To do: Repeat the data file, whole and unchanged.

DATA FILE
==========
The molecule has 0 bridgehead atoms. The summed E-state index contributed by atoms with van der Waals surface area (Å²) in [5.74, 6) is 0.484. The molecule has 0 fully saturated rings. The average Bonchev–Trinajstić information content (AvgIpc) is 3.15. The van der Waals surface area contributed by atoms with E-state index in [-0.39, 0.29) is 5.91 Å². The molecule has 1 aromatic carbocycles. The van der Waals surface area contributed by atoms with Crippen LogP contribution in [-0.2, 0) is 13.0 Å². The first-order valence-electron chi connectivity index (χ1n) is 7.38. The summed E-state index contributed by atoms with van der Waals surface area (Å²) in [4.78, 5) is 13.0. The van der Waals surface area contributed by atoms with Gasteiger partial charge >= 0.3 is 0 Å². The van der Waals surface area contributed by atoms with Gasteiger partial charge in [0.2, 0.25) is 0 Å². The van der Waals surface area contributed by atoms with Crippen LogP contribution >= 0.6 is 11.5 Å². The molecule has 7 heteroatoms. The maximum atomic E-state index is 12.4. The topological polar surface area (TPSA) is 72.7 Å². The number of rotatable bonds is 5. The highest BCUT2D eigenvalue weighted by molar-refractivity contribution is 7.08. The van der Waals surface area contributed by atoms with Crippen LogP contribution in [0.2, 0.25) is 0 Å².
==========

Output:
The molecule has 0 bridgehead atoms. The summed E-state index contributed by atoms with van der Waals surface area (Å²) in [5.74, 6) is 0.484. The molecule has 0 fully saturated rings. The average Bonchev–Trinajstić information content (AvgIpc) is 3.15. The van der Waals surface area contributed by atoms with E-state index in [-0.39, 0.29) is 5.91 Å². The molecule has 1 aromatic carbocycles. The van der Waals surface area contributed by atoms with Crippen LogP contribution in [-0.2, 0) is 13.0 Å². The first-order valence-electron chi connectivity index (χ1n) is 7.38. The summed E-state index contributed by atoms with van der Waals surface area (Å²) in [4.78, 5) is 13.0. The van der Waals surface area contributed by atoms with Gasteiger partial charge >= 0.3 is 0 Å². The van der Waals surface area contributed by atoms with Gasteiger partial charge in [0.2, 0.25) is 0 Å². The van der Waals surface area contributed by atoms with Crippen LogP contribution >= 0.6 is 11.5 Å². The molecule has 7 heteroatoms. The maximum atomic E-state index is 12.4. The topological polar surface area (TPSA) is 72.7 Å². The number of rotatable bonds is 5. The highest BCUT2D eigenvalue weighted by molar-refractivity contribution is 7.08. The van der Waals surface area contributed by atoms with Crippen LogP contribution in [0.2, 0.25) is 0 Å².